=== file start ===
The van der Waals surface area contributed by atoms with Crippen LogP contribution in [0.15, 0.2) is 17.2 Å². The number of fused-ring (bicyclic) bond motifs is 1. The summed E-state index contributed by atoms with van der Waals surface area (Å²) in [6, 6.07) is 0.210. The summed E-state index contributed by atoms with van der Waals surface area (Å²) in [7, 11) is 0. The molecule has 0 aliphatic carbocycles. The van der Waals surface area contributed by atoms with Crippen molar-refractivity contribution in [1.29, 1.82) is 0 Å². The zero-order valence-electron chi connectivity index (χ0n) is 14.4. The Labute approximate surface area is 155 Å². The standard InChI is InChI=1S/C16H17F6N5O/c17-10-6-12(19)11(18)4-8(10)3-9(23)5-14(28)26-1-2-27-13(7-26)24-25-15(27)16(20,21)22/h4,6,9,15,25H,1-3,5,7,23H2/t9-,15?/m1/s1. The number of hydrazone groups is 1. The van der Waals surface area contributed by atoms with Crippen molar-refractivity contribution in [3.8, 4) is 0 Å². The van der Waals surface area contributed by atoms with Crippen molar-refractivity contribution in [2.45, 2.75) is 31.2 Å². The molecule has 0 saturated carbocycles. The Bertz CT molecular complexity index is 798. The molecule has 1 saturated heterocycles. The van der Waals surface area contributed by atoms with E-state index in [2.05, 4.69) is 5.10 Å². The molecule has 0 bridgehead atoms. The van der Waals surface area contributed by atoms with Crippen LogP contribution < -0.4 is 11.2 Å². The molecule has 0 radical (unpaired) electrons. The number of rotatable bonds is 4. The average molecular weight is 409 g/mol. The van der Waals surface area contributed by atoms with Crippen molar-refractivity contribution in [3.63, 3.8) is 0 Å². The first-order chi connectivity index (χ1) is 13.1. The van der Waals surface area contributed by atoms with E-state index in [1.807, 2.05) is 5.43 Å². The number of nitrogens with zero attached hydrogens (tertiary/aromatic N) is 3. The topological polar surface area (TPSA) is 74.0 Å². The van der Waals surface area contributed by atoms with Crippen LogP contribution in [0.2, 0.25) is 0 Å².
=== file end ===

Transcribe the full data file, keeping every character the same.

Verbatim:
The van der Waals surface area contributed by atoms with Crippen LogP contribution in [0.15, 0.2) is 17.2 Å². The number of fused-ring (bicyclic) bond motifs is 1. The summed E-state index contributed by atoms with van der Waals surface area (Å²) in [6, 6.07) is 0.210. The summed E-state index contributed by atoms with van der Waals surface area (Å²) in [7, 11) is 0. The molecule has 0 aliphatic carbocycles. The van der Waals surface area contributed by atoms with Crippen molar-refractivity contribution in [1.29, 1.82) is 0 Å². The zero-order valence-electron chi connectivity index (χ0n) is 14.4. The Labute approximate surface area is 155 Å². The standard InChI is InChI=1S/C16H17F6N5O/c17-10-6-12(19)11(18)4-8(10)3-9(23)5-14(28)26-1-2-27-13(7-26)24-25-15(27)16(20,21)22/h4,6,9,15,25H,1-3,5,7,23H2/t9-,15?/m1/s1. The number of hydrazone groups is 1. The van der Waals surface area contributed by atoms with Crippen molar-refractivity contribution in [3.8, 4) is 0 Å². The van der Waals surface area contributed by atoms with Crippen molar-refractivity contribution in [2.45, 2.75) is 31.2 Å². The molecule has 0 saturated carbocycles. The Bertz CT molecular complexity index is 798. The molecule has 1 saturated heterocycles. The van der Waals surface area contributed by atoms with E-state index in [2.05, 4.69) is 5.10 Å². The molecule has 0 bridgehead atoms. The van der Waals surface area contributed by atoms with Crippen LogP contribution < -0.4 is 11.2 Å². The molecule has 0 radical (unpaired) electrons. The number of rotatable bonds is 4. The average molecular weight is 409 g/mol. The van der Waals surface area contributed by atoms with Crippen molar-refractivity contribution in [3.63, 3.8) is 0 Å². The first-order chi connectivity index (χ1) is 13.1. The van der Waals surface area contributed by atoms with E-state index in [1.807, 2.05) is 5.43 Å². The number of nitrogens with zero attached hydrogens (tertiary/aromatic N) is 3. The topological polar surface area (TPSA) is 74.0 Å². The van der Waals surface area contributed by atoms with Crippen LogP contribution in [0.2, 0.25) is 0 Å².